Overall, the present report of the JHS reinforces the recommendations given by several hypertension guidelines [2,30,31] that ABPM should be mandatory for the evaluation of almost all participants with elevated BP, and particularly so in African Americans in whom the conventional OBP measurement often fails to demonstrate important hypertension phenotypes. More specifically, the major contribution of this article is that its results emphasize the importance of considering all components of 24 h ABPM for identification of specific BP phenotypes such as masked 24 h and night-time hypertension that cannot be identified by daytime BP measurement only. Focusing on daytime average values only, and sometimes also on the overall 24 h ABP levels only, would lead to ignore possible specific changes in night-time BP, which is known to be the strongest predictor of cardiovascular risk. This may lead to misclassify participants with isolated nocturnal hypertension and/or isolated nocturnal masked hypertension, which are not uncommon in patients with diabetes mellitus, nephropathy, and sleep apnea. This is particularly true in African American populations in whom the hypertension-related cardiovascular disease burden has been shown to be higher and is largely driven by nocturnal BP [13,14].

The growing awareness on the importance of implementing ABPM as a complement to office and home BP measurements for the management of arterial hypertension has led some of the current international guidelines to more strongly support its use, along with its reimbursement, by the healthcare system. The 2017 American guidelines for the prevention, detection, evaluation, and management of high blood pressure in adults, issued with a joint effort by a high number of Scientific Societies, have for the first time strongly considered the use of out-of-office BP monitoring (either ABPM or HBPM), for the diagnostic approach to masked hypertension and MUCH as well as for the long-term follow-up of these conditions, giving specific recommendations for their use in clinical practice [12]. However, it should be emphasized that, at variance from the ESH 2013 and 2014 ABPM guidelines, which clearly recommend to take into account daytime as well as night-time and 24-h ABP for a proper ABPM evaluation (see Fig. 1), the 2011 NICE and 2017 US guidelines recommend the use of daytime ABP only. This implies missing night-time BP, which is the most important component of the 24-h BP profile, particularly in African Americans as demonstrated in the JHS.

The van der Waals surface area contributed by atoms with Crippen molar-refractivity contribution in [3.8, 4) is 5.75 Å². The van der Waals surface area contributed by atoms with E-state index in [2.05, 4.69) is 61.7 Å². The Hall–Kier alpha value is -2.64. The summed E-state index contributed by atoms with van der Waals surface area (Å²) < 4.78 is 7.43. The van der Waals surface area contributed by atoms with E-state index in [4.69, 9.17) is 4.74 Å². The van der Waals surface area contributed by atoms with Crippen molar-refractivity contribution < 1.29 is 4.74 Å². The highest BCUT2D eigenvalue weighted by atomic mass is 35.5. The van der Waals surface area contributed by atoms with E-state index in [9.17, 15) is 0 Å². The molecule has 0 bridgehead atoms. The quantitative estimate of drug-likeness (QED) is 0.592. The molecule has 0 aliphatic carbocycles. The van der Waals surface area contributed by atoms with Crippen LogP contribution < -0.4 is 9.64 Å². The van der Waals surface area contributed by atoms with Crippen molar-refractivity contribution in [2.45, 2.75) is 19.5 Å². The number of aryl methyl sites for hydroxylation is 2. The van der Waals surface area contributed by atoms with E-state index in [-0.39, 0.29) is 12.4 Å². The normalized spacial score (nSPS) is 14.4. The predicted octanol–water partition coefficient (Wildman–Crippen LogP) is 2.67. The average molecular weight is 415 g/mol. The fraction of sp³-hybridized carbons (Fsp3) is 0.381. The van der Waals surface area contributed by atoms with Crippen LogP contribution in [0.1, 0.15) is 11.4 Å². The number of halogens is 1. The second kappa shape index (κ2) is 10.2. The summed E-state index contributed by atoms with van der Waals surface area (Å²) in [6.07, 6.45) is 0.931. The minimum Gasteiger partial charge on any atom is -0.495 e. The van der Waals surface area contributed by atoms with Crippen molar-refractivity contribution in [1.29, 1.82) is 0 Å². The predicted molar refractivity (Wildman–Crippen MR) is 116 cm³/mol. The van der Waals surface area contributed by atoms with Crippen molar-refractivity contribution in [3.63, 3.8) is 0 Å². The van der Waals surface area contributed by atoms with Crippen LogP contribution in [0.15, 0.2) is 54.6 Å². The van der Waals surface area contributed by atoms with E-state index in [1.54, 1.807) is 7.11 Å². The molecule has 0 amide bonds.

In conclusion, masked hypertension is a high-risk phenotype of hypertension and should not be left undetected, in particular in African Americans. Its diagnosis should be confirmed by repeating office and out-of-office BP measurements using the same or the alternative method (ambulatory or home), and management decisions should consider both office and out-of-office measurements. It should be mentioned, however, that to date no longitudinal outcome trial randomizing participants with masked hypertension (or MUCH in treated individuals) to be managed based either on office or out-of-office BP measurements has been conducted, in order to fully support these recommendations. The ongoing MASTER study (NCT02804074) focusing on MUCH patients, is expected to provide unique information aimed at finally clarifying whether a management strategy based on out-of-office BP measurements might offer a greater benefit in terms of prevention or regression of organ damage and prevention of cardiovascular events than a management strategy based only on office BP readings, thereby assessing the actual value of out-of-office BP monitoring in improving cardiovascular protection. Until such data become available, it would not seem sensible to completely disregard individuals with masked hypertension having elevated home or ambulatory BP (daytime and/or night-time) untreated, just because their BP in the office is normal.

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Conflicts of interest

There are no conflicts of interest.